I couldn't resist another image of Queen Victoria  c.1856

You know dear, I think I'll wear my black bodice, green skirt and yellow bonnet today.
1856 - Iowa State University Library

An explosion of colour - 1831

More 1830s loveliness - c.1836 Metropolitan Museum of Art

Ballgown c.1865

There does seem to be a bit of a theme going on here.  Victorian ladies only wore carefully matched neutral colours.  Brash or clashing colours = tart.  I've also heard it said that only earthy colours were worn because of the absence of chemical dyes.  I hate to tell these people that until recently in the UK red smarties were coloured by crushed beetles (cochineal) and you should see the bright yellow you can get from onion skins. The first aniline dye "Mauve" was discovered in 1856 with other colours soon following.  Whilst some fashion plates did show earth colours nicely matched with bonnets, just as many showed a complete mash up of colours - the brighter the better.

4. Bonnet ribbons were not cut in swallow tails. 

 Queen Victoria has kept her bonnet tie ends cunningly hidden in most of the images I have of her so here is Princess Alice instead (far left) Taken 26 May 1857


 Not sure if this is a bonnet or a headdress - early 1850s (source Dennis A. Waters Fine Daguerreotypes)

Early 1860s Bonnet (Metropolitan Museum of Art)

 Fancy cut ribbons 1/6 plate daguerreotype c.1850s  (Many thanks to Mirror Image Gallery for permission to use this image)

I love my (not very interested in costume history) husbands response to this, which was surely if they had a pair of scissors and a ribbon some people would cut it other than straight.  Luckily I had already seen evidence of swallow tails  before I went and re-trimmed every bonnet ribbon I own (which are all swallow tailed).  On period photos I have seen bonnet ribbons cut straight, angled, curved, swallow tailed and zigzag.  So ladies go wild with you and cut your ribbons as you please!

5. Victorian ladies didn't wear green dresses 

  Watercolour of Queen Victoria - Winterhalter 1855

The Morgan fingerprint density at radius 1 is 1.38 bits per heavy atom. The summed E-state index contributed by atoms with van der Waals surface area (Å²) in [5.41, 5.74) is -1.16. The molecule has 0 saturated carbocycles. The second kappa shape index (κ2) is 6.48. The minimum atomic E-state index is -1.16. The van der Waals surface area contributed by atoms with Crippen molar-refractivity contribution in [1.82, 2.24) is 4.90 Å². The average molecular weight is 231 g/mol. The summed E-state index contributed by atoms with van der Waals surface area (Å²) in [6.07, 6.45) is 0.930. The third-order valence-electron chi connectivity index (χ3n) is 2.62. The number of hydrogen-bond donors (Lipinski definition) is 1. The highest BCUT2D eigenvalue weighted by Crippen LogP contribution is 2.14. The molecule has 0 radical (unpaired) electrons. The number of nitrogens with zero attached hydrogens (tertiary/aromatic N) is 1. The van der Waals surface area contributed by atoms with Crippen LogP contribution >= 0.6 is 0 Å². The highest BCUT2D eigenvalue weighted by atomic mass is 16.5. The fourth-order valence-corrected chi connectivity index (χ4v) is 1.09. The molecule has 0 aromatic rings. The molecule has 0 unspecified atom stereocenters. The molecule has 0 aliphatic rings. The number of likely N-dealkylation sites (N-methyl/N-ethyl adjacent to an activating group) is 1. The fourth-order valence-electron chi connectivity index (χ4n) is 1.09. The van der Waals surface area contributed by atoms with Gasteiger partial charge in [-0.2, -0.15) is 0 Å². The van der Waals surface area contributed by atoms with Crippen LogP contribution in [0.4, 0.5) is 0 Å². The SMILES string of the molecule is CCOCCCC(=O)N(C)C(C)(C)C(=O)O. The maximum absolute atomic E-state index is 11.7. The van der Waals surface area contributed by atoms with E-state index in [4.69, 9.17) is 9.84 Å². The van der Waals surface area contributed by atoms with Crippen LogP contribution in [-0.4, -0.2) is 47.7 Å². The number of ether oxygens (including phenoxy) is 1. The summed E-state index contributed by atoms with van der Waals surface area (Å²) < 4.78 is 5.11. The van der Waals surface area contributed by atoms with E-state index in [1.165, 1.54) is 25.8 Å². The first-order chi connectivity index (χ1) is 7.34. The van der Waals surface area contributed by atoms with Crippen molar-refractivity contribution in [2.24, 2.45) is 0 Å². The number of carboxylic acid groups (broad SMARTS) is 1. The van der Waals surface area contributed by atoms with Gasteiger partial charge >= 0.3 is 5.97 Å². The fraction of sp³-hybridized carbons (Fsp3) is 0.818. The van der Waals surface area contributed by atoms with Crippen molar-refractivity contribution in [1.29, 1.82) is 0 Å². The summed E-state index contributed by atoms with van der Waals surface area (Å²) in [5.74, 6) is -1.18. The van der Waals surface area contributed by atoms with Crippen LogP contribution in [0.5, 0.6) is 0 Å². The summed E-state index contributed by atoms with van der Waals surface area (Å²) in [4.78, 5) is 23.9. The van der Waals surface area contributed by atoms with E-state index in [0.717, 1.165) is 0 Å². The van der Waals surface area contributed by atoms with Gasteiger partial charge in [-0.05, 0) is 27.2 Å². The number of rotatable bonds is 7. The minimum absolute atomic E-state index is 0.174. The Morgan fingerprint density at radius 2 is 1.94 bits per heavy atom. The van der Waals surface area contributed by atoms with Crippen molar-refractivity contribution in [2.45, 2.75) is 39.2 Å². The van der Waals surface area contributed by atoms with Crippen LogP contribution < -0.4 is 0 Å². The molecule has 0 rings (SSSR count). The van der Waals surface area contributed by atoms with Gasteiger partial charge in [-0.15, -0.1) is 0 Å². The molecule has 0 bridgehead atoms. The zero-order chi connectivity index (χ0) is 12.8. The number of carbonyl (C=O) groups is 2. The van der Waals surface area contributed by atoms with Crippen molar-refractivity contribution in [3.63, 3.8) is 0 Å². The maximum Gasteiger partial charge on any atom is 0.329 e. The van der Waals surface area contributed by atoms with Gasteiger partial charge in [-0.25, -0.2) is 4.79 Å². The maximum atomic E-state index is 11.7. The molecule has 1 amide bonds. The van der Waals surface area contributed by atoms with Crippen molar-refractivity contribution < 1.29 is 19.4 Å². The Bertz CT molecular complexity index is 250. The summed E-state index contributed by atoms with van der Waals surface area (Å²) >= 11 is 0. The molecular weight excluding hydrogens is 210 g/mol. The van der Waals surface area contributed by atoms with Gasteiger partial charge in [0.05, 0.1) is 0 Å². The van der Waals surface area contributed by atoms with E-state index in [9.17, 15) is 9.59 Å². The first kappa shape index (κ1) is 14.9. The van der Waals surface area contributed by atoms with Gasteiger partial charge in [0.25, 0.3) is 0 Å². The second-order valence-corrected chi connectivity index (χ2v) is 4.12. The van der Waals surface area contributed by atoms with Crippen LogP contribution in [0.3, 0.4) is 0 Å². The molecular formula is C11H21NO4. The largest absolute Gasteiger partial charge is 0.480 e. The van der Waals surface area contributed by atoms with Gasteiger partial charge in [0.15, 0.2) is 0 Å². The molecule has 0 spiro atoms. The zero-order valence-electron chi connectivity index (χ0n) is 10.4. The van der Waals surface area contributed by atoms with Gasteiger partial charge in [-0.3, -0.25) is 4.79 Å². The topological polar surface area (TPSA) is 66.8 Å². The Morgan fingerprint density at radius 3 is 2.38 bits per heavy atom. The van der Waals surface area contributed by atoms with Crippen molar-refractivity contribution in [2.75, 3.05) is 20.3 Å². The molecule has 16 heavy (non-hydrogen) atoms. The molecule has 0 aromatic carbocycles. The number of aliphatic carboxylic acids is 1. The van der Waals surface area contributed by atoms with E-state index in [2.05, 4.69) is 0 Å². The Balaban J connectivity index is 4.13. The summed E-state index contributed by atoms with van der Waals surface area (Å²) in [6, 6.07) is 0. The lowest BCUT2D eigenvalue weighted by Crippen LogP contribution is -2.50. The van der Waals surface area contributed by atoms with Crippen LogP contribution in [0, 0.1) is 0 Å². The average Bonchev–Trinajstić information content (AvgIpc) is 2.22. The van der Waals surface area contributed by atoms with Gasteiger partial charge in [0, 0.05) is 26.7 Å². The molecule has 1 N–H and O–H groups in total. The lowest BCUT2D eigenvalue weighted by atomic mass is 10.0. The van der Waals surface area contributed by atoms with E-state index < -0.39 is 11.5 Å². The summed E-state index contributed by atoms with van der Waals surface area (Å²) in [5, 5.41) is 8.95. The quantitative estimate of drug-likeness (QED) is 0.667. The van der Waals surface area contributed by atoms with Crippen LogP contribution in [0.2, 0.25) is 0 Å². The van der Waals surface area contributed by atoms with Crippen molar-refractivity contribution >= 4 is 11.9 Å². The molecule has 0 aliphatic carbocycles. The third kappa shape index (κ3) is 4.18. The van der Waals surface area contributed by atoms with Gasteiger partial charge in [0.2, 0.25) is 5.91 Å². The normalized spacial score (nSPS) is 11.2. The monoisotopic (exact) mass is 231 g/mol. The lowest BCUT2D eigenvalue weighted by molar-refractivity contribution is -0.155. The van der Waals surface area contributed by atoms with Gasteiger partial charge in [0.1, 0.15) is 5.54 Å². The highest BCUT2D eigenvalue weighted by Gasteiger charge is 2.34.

I love this dress - Silk plush Promenade dress c.1855-57 Victoria & Albert Museum

 1856 evening gown (Ye Olde Fashion Tumblr)
1850s day dress (Old Rags Tumblr)

No idea how this one came about.  Not much I can say about it other than it is untrue.

6.Well to do Victorian ladies of fashion did not have dresses made of silk, only cotton.

 Silk dress worn by Queen Victoria on her state visit to Paris in 1855

 Silk dress c.1842  (Metropolitan Museum of Art)

 Afternoon silk dress c.1865 (Metropolitan Museum of Art)

 Silk visiting dress c.1845-50 (Metropolitan Museum of Art)

 Silk dress c.1857 (Metropolitan Museum of Art)

Please excuse me while I stop laughing.  This was a snarky comment made at one of my own costumes.  Luckily I was too amused by it to be upset.

 I am very amused

Well that's all the ones I can remember at the moment, though I'm certain I've forgotten a couple.  I hope this has been amusing if not instructive - and remember don't believe everything you're told! ;)


Tuesday, 15 January 2013

CDVs ~ Floral headdresses ~ 1865-1887

Two more CDVs from my collection today, and both featuring headdresses.  The first is a lady photographed by John Lancaster, Birkenhead.  This would date the photo between 1865 - 1877.  I particularly like the large ribbons flying away at the back. 


This CDV is by E. Gregoson of Halifax and Blackpool which dates it slightly later (1870-1887).  I adore her outfit particularly the fabric of the dress and wish we could see what colour it was. I'm not so sure about the sheer volume of flowers upon her head though :D

Monday, 14 January 2013

Two CDVs c.1863 - 1865

Two similar CDVs from my personal collection today.  The first is a lovely lady photographed in the  mid 1860s by Robert Knott, Little Bolton.  I love the trimming on her bodice, her agate brooch and rosette belt.

The second CDV was taken by Cundall, Downes and Co which dates it between 1863 and 1865.  Particularly like the trim with the little dangles :)

Saturday, 12 January 2013

Mid Victorian engageantes (undersleeves) - Part 1

I must admit to having a particular liking for Victorian undersleeves or engageantes - pronounced  "on-gah-jhant" (thank you sewing academy!)  .  Often made on the finest cotton lawn and with delicate embroidery and/or lace for me they sum up the elegance of the crinoline era.  They also have the benefit of being quite small which makes them good for collecting :)  

 These undersleeves (the latest addition to my collection) are a little different to the others I own.  Most of them are full sleeves made from straight tubes of fabric gathered in at the wrist.  This particular pair however are cut shaped and while not what I would call tight fitting they are certainly not as "poofy" as your average engageante.  

The whitework embroidery is designed to be seen from one side and they have a simple lace trim on the cuff to finish them off.  

The seam allowance is pretty much non existent, the sleeves are sewn raw edges together 1 millimetre from the edge.  Only on the top edges are turned under.  There is later and much coarser stitching running down both sleeve lengths and for some reason this later stitching puts a large seam on the outside of the sleeve, perhaps an emergency repair?  Possibly due to the lack of seam allowance one of the sleeves came to me completely unstitched (though there is evidence of it being made up).  

Whilst a shame this does make them perfect for study.  I'm currently in the process of making up a pattern from them, which when I get chance I'll hopefully post on this blog.